At Leap Motion, we’re making VR/AR development easier with Widgets: fundamental UI building blocks for Unity. This is part 5 of our Planetarium series.

Daniel here again! This time around, I’ll talk a bit about how we handled integrating the UI Widgets into the data model for Planetarium, and what this means for you.

The first iteration of Widgets we released to developers was cut almost directly from a set of internal interaction design experiments. They’re useful for quickly setting up a virtual reality interface, but they’re missing some pieces to make them useable in a robust production application. When we sat down to build Planetarium, the need for an explicit event messaging and data-binding layer became obvious.


We made a lot of use of editor fields to make customizing and connecting widgets easier.

There are two ways a developer might want to interact with a UI Widget. The first is detecting interaction events with the widget – like “Pressed,” “Released,” and “Changed.” Events are quick and dirty and they’re great for simple interactions, like kicking off sound effects, or buttons used to open doors in a game level. The other is connecting the Widget directly to a data model, having it always display the current state of the data model, and having any user input to the Widget be reflected in that model. This is the pattern we use when we’re controlling data like asterism opacities and false-color saturation.

Wilbur did a great job of building obvious interaction end-point functions into the original Widgets. There are clearly named, short functions like OnButtonPressed. In the original release, these functions are where developers would add their code detailing what the Widgets controlled. Making life even easier for us, C# has some simple patterns for generating and subscribing to events. I defined a few interfaces that we agreed every Widget would have to implement – ones that required definitions for Start, End, and Change events – and added implementations to the existing widgets. There’s a nice inheritance structure to the Widgets that meant we could implement the events once in classes like ButtonBase and SliderBase, and have them work in our more specialized versions of the Widgets. The events carry a payload of a WidgetEventArg object that wraps the relevant data about the Widget’s new state after the interaction.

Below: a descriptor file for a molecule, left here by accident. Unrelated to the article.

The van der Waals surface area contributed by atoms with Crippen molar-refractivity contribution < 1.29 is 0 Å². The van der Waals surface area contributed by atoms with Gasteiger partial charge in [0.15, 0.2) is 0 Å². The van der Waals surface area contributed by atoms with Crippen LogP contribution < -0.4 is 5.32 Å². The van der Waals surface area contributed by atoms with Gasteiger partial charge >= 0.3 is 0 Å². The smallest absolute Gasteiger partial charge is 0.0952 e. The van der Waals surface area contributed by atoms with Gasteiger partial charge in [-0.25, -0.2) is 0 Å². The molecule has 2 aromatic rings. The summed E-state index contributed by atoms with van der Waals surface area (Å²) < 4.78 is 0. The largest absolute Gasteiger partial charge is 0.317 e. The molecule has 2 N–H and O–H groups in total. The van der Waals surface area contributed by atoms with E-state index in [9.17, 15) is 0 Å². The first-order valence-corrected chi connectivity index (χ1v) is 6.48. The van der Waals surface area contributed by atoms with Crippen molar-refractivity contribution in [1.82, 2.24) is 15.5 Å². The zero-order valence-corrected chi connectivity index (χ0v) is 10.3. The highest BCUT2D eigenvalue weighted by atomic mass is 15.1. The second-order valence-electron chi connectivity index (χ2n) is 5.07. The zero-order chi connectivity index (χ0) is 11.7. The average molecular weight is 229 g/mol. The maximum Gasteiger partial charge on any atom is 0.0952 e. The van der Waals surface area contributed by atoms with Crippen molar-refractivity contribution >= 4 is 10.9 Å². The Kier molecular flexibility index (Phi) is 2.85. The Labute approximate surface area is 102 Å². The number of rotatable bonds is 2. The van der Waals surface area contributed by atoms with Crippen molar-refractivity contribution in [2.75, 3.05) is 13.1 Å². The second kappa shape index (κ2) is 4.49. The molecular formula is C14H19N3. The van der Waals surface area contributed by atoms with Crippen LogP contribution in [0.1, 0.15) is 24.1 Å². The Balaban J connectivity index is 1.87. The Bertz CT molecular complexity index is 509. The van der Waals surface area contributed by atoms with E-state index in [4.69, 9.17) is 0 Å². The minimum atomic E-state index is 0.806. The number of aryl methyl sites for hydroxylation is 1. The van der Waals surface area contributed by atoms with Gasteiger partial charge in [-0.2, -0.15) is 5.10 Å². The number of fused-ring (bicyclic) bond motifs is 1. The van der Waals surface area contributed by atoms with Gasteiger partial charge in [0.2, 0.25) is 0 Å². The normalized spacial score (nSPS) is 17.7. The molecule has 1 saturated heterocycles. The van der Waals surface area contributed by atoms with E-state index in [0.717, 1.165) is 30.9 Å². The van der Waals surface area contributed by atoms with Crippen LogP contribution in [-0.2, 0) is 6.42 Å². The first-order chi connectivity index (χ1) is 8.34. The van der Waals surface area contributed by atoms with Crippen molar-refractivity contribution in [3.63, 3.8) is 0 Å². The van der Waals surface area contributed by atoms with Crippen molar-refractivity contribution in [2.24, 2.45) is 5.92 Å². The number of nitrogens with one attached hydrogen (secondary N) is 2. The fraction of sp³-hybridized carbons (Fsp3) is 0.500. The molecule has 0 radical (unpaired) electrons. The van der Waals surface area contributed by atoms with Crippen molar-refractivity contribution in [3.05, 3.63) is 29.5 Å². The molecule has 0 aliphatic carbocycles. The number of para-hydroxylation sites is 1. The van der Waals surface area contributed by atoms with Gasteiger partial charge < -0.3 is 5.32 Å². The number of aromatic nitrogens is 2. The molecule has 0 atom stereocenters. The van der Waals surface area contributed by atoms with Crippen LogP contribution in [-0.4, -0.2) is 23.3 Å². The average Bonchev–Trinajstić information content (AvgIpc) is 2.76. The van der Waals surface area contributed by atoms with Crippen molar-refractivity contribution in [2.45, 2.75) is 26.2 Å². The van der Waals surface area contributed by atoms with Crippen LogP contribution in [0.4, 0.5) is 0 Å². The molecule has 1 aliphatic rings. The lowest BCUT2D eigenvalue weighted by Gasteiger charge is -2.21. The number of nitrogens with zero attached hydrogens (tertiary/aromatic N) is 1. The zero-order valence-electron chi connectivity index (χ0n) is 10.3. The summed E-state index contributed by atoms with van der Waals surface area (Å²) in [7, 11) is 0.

However, when using events while trying to stay in sync with a data model that’s changed by multiple sources or requires data validation, problems tend to crop up where your UI and your data fall out of sync. To solve this, we developed a relatively light-weight data-binding layer to connect generic Widgets directly to the application’s specific data. This involved creating an abstract class for a DataBinder to be implemented by the end-user-developer. (Why abstract classes rather than interfaces? To allow for easy integration with the Unity editor which can’t serialize interfaces or generic types into accessible fields.)

With this setup, developers need only implement a getter and setter for the piece of data being interacted with by the Widget. Widgets have open, optional fields in the Unity editor where developers can drag in a data-binder, and from then on the Widget will automatically update its view if the data changes, and update the data if the user modifies the Widget. It handles all the pushing and pulling of state behind the scenes using the assessors that you define.

Having these easy-to-hook-up data-binders connected with the Planetarium data meant that I could work on building new features for the planetarium, while Barrett could work on a new feature in the Arm HUD. We had a well defined set of expectations about when and how data would flow through the system. When we’d go to have our code meet in the middle, we rarely had to do more than drag-and-drop a few items in the editor, which let us move a lot more quickly than if all our systems were tightly bound to each other’s architectures.

Next up, Wilbur Yu will talk a bit about how the Widgets were structured, which was a big part of what made adding data-binding as straightforward as it was.

Daniel Plemmons, Designer and Developer

Next: Exploring the Structure of UI Widgets

Touchscreens, knobs and buttons, motion interfaces – there are lots of ways that human beings and technology can work together. As a developer experience engineer at Leap Motion, Daniel loves to explore new ways that we can communicate with (and through) technology, particularly in large spaces where the personal and public collide.